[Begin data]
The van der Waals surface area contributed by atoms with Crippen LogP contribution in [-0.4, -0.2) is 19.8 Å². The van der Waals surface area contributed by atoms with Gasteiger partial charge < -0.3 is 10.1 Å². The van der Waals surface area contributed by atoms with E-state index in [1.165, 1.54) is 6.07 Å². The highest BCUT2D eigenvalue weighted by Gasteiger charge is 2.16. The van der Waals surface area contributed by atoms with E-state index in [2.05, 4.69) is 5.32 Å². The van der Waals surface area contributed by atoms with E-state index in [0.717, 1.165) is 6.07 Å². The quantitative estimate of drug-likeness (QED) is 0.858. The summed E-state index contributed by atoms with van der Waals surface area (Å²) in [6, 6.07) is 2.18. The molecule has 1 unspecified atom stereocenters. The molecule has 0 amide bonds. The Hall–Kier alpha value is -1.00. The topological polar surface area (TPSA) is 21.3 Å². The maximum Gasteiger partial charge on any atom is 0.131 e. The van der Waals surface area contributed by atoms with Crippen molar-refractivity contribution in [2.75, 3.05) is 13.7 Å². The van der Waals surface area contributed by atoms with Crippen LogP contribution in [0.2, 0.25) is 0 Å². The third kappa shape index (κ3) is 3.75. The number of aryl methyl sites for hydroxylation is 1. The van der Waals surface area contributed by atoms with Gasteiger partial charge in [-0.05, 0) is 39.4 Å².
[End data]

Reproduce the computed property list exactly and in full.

The van der Waals surface area contributed by atoms with Crippen LogP contribution in [-0.4, -0.2) is 19.8 Å². The van der Waals surface area contributed by atoms with Gasteiger partial charge < -0.3 is 10.1 Å². The van der Waals surface area contributed by atoms with E-state index in [1.165, 1.54) is 6.07 Å². The highest BCUT2D eigenvalue weighted by Gasteiger charge is 2.16. The van der Waals surface area contributed by atoms with E-state index in [2.05, 4.69) is 5.32 Å². The van der Waals surface area contributed by atoms with E-state index in [0.717, 1.165) is 6.07 Å². The quantitative estimate of drug-likeness (QED) is 0.858. The summed E-state index contributed by atoms with van der Waals surface area (Å²) in [6, 6.07) is 2.18. The molecule has 1 unspecified atom stereocenters. The molecule has 0 amide bonds. The Hall–Kier alpha value is -1.00. The topological polar surface area (TPSA) is 21.3 Å². The maximum Gasteiger partial charge on any atom is 0.131 e. The van der Waals surface area contributed by atoms with Crippen molar-refractivity contribution in [2.75, 3.05) is 13.7 Å². The van der Waals surface area contributed by atoms with Crippen LogP contribution in [0.2, 0.25) is 0 Å². The third kappa shape index (κ3) is 3.75. The number of aryl methyl sites for hydroxylation is 1. The van der Waals surface area contributed by atoms with Gasteiger partial charge in [-0.05, 0) is 39.4 Å².